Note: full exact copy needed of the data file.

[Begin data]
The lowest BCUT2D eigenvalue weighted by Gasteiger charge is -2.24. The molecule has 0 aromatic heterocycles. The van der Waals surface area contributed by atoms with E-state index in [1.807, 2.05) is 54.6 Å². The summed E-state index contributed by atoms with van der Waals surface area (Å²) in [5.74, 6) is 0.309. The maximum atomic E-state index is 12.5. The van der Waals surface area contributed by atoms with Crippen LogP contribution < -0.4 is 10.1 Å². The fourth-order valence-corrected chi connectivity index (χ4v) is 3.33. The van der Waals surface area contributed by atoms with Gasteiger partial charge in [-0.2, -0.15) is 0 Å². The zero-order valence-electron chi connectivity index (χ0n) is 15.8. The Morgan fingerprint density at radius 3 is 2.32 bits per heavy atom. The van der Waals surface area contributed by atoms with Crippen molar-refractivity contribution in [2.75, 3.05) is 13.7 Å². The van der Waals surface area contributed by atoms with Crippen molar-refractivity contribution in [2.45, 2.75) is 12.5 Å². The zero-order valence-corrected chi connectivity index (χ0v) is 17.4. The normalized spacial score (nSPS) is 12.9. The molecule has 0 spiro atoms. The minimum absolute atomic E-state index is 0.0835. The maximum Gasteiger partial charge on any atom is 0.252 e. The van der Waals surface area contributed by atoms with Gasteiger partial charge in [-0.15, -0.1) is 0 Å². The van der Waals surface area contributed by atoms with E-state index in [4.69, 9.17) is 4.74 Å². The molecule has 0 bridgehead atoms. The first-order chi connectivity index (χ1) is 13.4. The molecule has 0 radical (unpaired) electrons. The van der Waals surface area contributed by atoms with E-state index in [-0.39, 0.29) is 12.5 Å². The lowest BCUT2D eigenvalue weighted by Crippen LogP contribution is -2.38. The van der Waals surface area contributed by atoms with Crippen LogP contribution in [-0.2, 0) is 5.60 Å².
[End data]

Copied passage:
The lowest BCUT2D eigenvalue weighted by Gasteiger charge is -2.24. The molecule has 0 aromatic heterocycles. The van der Waals surface area contributed by atoms with E-state index in [1.807, 2.05) is 54.6 Å². The summed E-state index contributed by atoms with van der Waals surface area (Å²) in [5.74, 6) is 0.309. The maximum atomic E-state index is 12.5. The van der Waals surface area contributed by atoms with Crippen LogP contribution < -0.4 is 10.1 Å². The fourth-order valence-corrected chi connectivity index (χ4v) is 3.33. The van der Waals surface area contributed by atoms with Gasteiger partial charge in [-0.2, -0.15) is 0 Å². The zero-order valence-electron chi connectivity index (χ0n) is 15.8. The Morgan fingerprint density at radius 3 is 2.32 bits per heavy atom. The van der Waals surface area contributed by atoms with Crippen molar-refractivity contribution in [2.75, 3.05) is 13.7 Å². The van der Waals surface area contributed by atoms with Crippen molar-refractivity contribution in [2.45, 2.75) is 12.5 Å². The zero-order valence-corrected chi connectivity index (χ0v) is 17.4. The normalized spacial score (nSPS) is 12.9. The molecule has 0 spiro atoms. The minimum absolute atomic E-state index is 0.0835. The maximum Gasteiger partial charge on any atom is 0.252 e. The van der Waals surface area contributed by atoms with Gasteiger partial charge in [-0.15, -0.1) is 0 Å². The van der Waals surface area contributed by atoms with E-state index in [4.69, 9.17) is 4.74 Å². The molecule has 0 bridgehead atoms. The first-order chi connectivity index (χ1) is 13.4. The molecule has 0 radical (unpaired) electrons. The van der Waals surface area contributed by atoms with E-state index in [-0.39, 0.29) is 12.5 Å². The lowest BCUT2D eigenvalue weighted by Crippen LogP contribution is -2.38. The van der Waals surface area contributed by atoms with Crippen LogP contribution in [-0.2, 0) is 5.60 Å².